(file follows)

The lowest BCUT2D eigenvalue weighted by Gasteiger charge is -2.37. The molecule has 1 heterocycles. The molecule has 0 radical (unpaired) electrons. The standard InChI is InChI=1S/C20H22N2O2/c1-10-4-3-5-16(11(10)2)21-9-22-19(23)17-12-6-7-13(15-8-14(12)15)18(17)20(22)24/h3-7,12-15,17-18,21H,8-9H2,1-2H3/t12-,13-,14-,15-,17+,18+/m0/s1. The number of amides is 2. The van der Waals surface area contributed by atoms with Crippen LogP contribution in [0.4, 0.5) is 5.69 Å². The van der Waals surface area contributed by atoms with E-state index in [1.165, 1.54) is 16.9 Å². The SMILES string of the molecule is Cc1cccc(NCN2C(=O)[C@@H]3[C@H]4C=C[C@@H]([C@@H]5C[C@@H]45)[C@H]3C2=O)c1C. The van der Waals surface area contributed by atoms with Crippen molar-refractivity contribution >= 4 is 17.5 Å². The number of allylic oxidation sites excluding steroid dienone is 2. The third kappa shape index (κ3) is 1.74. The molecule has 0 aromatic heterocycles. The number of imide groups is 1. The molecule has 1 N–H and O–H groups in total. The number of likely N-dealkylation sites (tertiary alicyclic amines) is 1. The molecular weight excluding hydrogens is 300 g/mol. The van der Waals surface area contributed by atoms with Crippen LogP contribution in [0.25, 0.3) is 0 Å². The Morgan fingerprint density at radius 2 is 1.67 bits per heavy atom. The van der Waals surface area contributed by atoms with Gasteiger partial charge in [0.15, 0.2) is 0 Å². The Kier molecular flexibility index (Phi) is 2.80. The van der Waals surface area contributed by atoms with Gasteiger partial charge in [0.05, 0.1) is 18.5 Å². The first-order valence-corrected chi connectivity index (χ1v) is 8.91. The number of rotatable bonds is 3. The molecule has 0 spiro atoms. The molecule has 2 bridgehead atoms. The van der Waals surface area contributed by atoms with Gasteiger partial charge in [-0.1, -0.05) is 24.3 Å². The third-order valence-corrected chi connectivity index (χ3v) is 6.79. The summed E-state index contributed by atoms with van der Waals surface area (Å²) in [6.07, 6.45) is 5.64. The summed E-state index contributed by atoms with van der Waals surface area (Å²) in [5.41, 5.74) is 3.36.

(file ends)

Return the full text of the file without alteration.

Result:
The lowest BCUT2D eigenvalue weighted by Gasteiger charge is -2.37. The molecule has 1 heterocycles. The molecule has 0 radical (unpaired) electrons. The standard InChI is InChI=1S/C20H22N2O2/c1-10-4-3-5-16(11(10)2)21-9-22-19(23)17-12-6-7-13(15-8-14(12)15)18(17)20(22)24/h3-7,12-15,17-18,21H,8-9H2,1-2H3/t12-,13-,14-,15-,17+,18+/m0/s1. The number of amides is 2. The van der Waals surface area contributed by atoms with Crippen LogP contribution in [0.4, 0.5) is 5.69 Å². The van der Waals surface area contributed by atoms with E-state index in [1.165, 1.54) is 16.9 Å². The SMILES string of the molecule is Cc1cccc(NCN2C(=O)[C@@H]3[C@H]4C=C[C@@H]([C@@H]5C[C@@H]45)[C@H]3C2=O)c1C. The van der Waals surface area contributed by atoms with Crippen molar-refractivity contribution >= 4 is 17.5 Å². The number of allylic oxidation sites excluding steroid dienone is 2. The third kappa shape index (κ3) is 1.74. The molecule has 0 aromatic heterocycles. The number of imide groups is 1. The molecule has 1 N–H and O–H groups in total. The number of likely N-dealkylation sites (tertiary alicyclic amines) is 1. The molecular weight excluding hydrogens is 300 g/mol. The van der Waals surface area contributed by atoms with Crippen LogP contribution in [0.25, 0.3) is 0 Å². The Morgan fingerprint density at radius 2 is 1.67 bits per heavy atom. The van der Waals surface area contributed by atoms with Gasteiger partial charge in [0.15, 0.2) is 0 Å². The Kier molecular flexibility index (Phi) is 2.80. The van der Waals surface area contributed by atoms with Gasteiger partial charge in [0.05, 0.1) is 18.5 Å². The first-order valence-corrected chi connectivity index (χ1v) is 8.91. The number of rotatable bonds is 3. The molecule has 0 spiro atoms. The molecule has 2 bridgehead atoms. The van der Waals surface area contributed by atoms with Gasteiger partial charge in [-0.1, -0.05) is 24.3 Å². The third-order valence-corrected chi connectivity index (χ3v) is 6.79. The summed E-state index contributed by atoms with van der Waals surface area (Å²) in [6.07, 6.45) is 5.64. The summed E-state index contributed by atoms with van der Waals surface area (Å²) in [5.41, 5.74) is 3.36.